Sonic Youth doesn’t make music for the masses. And, really, who can
blame them? By remaining true to their art-rock roots without
sticking to one specific sound, New York’s godfathers of
guitar-noise have achieved a position of prominence in rock usually
reserved for bands that sell many times more records.
That stance has led the Youth to pursue truly daring, if
sometimes bizarre tangents, creating music that has polarized
audiences. And even though popular acclaim has eluded the group to
such a degree that it has become a part of the band’s identity and
appeal, Sonic Youth are widely regarded as artists’ artists, the
credibility measuring stick by which alternative and independent
bands are judged.
Thursday night at the Anchorage, a performance space in the base
of the Brooklyn Bridge, the band opened a summer concert series
that includes shows by such art-school acts as DJ Spooky and Praxis
with an hour-long set of instrumentals that seemed to blur into one
another. In a setting geared more toward performance art than rock
theatrics, the group indulged its experimental side with mostly new
material that ran the spectrum from tender to terrifying.
Taking the stage with nary a word or glance shared between
members, Sonic Youth immediately launched into a hypnotic 11-minute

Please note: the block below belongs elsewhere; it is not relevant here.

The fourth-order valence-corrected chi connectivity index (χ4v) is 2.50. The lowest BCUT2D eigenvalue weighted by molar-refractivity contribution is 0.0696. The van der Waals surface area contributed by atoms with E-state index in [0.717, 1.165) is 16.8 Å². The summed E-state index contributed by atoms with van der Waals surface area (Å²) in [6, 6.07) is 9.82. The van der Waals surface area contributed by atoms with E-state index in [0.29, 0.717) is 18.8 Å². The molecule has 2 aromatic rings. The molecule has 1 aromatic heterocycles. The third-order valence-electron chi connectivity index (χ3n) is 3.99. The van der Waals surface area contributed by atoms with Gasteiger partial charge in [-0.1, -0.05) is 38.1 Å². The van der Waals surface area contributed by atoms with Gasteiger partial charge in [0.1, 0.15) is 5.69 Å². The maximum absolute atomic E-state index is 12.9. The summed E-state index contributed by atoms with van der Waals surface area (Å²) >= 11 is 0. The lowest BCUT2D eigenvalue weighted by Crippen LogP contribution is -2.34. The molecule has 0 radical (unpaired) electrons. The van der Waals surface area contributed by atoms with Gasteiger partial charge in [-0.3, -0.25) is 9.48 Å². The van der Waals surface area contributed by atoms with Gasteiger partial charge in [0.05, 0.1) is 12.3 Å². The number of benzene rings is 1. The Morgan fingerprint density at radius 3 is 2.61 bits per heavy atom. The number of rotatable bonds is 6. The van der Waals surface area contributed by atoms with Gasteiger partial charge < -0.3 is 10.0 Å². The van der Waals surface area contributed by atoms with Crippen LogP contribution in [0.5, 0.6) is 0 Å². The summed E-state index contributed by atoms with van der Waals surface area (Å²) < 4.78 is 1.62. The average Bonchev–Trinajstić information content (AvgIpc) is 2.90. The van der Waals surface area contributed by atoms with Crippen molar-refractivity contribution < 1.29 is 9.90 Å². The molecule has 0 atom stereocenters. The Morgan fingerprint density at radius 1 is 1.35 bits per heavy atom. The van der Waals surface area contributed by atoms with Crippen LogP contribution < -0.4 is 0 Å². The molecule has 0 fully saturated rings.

song with a mantra-riff fusion that had the audience swaying like
hippies in a post-alt-rock Daydream Nation. A little later, as the
flat snap of Steve Shelley’s snare harkened back to such Youth
rockers as “Pacific Coast Highway” and “Mote,” guitarists Lee
Ranaldo and Thurston Moore exchanged slight nods before shredding
the song with alternating waves of feedback that seemed to bounce
off the room’s 50-foot, barrel-vaulted ceiling.
For the last song, Moore finally brought out a microphone from
the side of the stage, if only to thank the audience and mumble
through a few indecipherable couplets. Meanwhile, Ranaldo, who
stood grounded to the same spot for most of the evening, dropped to
one knee to better wrench his guitar strings, while bassist Kim
Gordon continued her on-again, off-again pogoing.
Although some might have expected a preview of more
song-oriented material that will appear on the band’s next album,
the show instead demonstrated how well Sonic Youth has mastered the
free-form improvising pioneered by acts like Sun Ra and the MC5.
Much of what they played seemed a firm rededication to the more
visceral musical explorations on “Daydream Nation.”